A Stanford University School of Medicine psychologist and addiction researcher told the newspaper that boomers “have habits around drug and alcohol use that they carry through life.”
A 2020 study found that between 2013 and 2018, rates of opioid use disorder (OUD) among older adults more than tripled overall in the U.S. and continue to increase. The study was conducted to determine the prevalence of substance use disorders among Medicare beneficiaries. The American Journal of Preventive Medicine study utilized data from the National Survey of Drug Use and Health.
“Trends between 2013 and 2018 indicate that estimated opioid use disorder prevalence has increased greatly over the study period in all sociodemographic subgroups of older adults, highlighting an urgent challenge for public health professionals and gerontologists,” the study says.
The rate of abuse, the study found, soared from 4.6 cases of OUD per 1,000 Medicare beneficiaries to 15.7 per 1,000 beneficiaries by 2018. Opioid use disorder was most prevalent among those between the ages of 65 and 69, and women had the highest rates of affliction.
A separate study found that about 1.7 million Medicare beneficiaries were estimated to have a substance use disorder. Of that number, the study found that 77% had alcohol use issues; 16% had a prescription drug condition; and 10% were users of marijuana. Of those who had a substance use disorder, only 11% received treatment for their condition, the study found.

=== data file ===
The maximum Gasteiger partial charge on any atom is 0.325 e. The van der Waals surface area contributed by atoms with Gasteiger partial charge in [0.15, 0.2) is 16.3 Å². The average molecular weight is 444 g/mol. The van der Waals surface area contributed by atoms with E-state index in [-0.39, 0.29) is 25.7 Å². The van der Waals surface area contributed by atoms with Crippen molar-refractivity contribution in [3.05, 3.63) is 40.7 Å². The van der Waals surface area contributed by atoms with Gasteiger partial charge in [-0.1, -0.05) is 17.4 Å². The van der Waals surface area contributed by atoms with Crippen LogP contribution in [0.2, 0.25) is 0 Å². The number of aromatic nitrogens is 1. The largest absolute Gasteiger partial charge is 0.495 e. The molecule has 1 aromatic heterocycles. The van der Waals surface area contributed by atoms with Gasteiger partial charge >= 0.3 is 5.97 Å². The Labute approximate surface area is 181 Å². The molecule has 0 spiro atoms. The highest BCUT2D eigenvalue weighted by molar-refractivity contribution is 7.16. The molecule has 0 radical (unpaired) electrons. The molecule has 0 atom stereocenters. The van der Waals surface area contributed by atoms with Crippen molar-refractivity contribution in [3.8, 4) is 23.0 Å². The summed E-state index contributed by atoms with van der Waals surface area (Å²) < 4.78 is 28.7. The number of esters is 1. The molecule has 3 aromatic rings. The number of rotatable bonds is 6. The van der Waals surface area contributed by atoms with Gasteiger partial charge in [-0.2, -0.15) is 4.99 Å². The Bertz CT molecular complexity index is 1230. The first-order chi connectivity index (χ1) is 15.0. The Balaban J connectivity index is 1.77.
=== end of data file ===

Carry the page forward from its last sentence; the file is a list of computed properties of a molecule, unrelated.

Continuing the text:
One key finding was that Medicare beneficiaries with substance use disorders were more than twice as likely to have serious psychological distress as those without substance use disorders. Another troubling finding was that the percentage of those who contemplated suicide was much higher among Medicare beneficiaries with substance use disorders than without.
The study’s key conclusion was that “few Medicare beneficiaries who need substance use disorder treatment receive it. Reducing Medicare coverage gaps and stigma may help meet this need.”
Older Americans are vulnerable to substance abuse for a variety of reasons that range from their exposure to drugs in their youth to the inevitable aches and pains of growing older.
The more we age, the more changes in life we’ll face, and as people age, they may experience many situations that increase their risk of drug abuse. Among those changes are being lonely and lacking purpose in retirement, coping with the death of a spouse or loved one, dealing with chronic pain and facing financial challenges. Drugs are a common crutch used to reduce stress and can easily lead to addiction and abuse.
Another issue is that older Americans have more access to drugs than previous generations, experts say. Prescription drugs are a key part of Medicare coverage for those 65 and older, and thanks to the internet and technological innovations, overnight delivery is just a mouse click away. It’s important to note that not all baby boomers abuse drugs. However, studies show that the risk of drug abuse is higher for this population than for younger generations.